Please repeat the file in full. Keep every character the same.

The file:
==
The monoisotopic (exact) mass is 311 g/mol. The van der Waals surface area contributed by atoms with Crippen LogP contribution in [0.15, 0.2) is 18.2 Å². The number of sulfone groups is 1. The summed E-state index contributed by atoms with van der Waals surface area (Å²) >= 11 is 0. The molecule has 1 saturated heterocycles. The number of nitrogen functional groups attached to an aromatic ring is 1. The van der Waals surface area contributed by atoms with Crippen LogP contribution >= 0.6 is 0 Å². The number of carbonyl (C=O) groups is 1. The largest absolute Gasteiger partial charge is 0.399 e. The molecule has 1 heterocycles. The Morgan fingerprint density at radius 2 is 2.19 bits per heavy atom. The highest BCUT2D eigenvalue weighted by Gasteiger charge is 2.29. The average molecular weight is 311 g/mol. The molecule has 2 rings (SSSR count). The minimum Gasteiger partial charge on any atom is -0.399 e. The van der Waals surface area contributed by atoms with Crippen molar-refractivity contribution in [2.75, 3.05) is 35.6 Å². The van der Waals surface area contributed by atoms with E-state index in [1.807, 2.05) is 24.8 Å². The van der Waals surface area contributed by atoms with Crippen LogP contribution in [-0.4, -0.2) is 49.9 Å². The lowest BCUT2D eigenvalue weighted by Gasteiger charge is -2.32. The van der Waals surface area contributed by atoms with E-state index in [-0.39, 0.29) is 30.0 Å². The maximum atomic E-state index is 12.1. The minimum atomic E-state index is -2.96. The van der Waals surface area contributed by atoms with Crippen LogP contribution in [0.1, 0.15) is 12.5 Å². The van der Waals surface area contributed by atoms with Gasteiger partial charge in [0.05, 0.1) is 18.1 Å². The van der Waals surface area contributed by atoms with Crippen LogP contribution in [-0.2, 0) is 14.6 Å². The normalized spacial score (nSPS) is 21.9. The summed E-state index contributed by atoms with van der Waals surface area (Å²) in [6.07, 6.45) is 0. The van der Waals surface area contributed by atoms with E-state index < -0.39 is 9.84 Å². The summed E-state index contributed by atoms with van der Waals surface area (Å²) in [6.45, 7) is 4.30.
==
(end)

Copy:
The monoisotopic (exact) mass is 311 g/mol. The van der Waals surface area contributed by atoms with Crippen LogP contribution in [0.15, 0.2) is 18.2 Å². The number of sulfone groups is 1. The summed E-state index contributed by atoms with van der Waals surface area (Å²) >= 11 is 0. The molecule has 1 saturated heterocycles. The number of nitrogen functional groups attached to an aromatic ring is 1. The van der Waals surface area contributed by atoms with Crippen LogP contribution >= 0.6 is 0 Å². The number of carbonyl (C=O) groups is 1. The largest absolute Gasteiger partial charge is 0.399 e. The molecule has 1 heterocycles. The Morgan fingerprint density at radius 2 is 2.19 bits per heavy atom. The highest BCUT2D eigenvalue weighted by Gasteiger charge is 2.29. The average molecular weight is 311 g/mol. The molecule has 2 rings (SSSR count). The minimum Gasteiger partial charge on any atom is -0.399 e. The van der Waals surface area contributed by atoms with Crippen molar-refractivity contribution in [2.75, 3.05) is 35.6 Å². The van der Waals surface area contributed by atoms with E-state index in [1.807, 2.05) is 24.8 Å². The van der Waals surface area contributed by atoms with Crippen LogP contribution in [-0.4, -0.2) is 49.9 Å². The lowest BCUT2D eigenvalue weighted by Gasteiger charge is -2.32. The van der Waals surface area contributed by atoms with E-state index in [-0.39, 0.29) is 30.0 Å². The maximum atomic E-state index is 12.1. The minimum atomic E-state index is -2.96. The van der Waals surface area contributed by atoms with Crippen LogP contribution in [0.1, 0.15) is 12.5 Å². The van der Waals surface area contributed by atoms with Gasteiger partial charge in [0.05, 0.1) is 18.1 Å². The van der Waals surface area contributed by atoms with Crippen LogP contribution in [-0.2, 0) is 14.6 Å². The normalized spacial score (nSPS) is 21.9. The summed E-state index contributed by atoms with van der Waals surface area (Å²) in [6.07, 6.45) is 0. The van der Waals surface area contributed by atoms with E-state index < -0.39 is 9.84 Å². The summed E-state index contributed by atoms with van der Waals surface area (Å²) in [6.45, 7) is 4.30.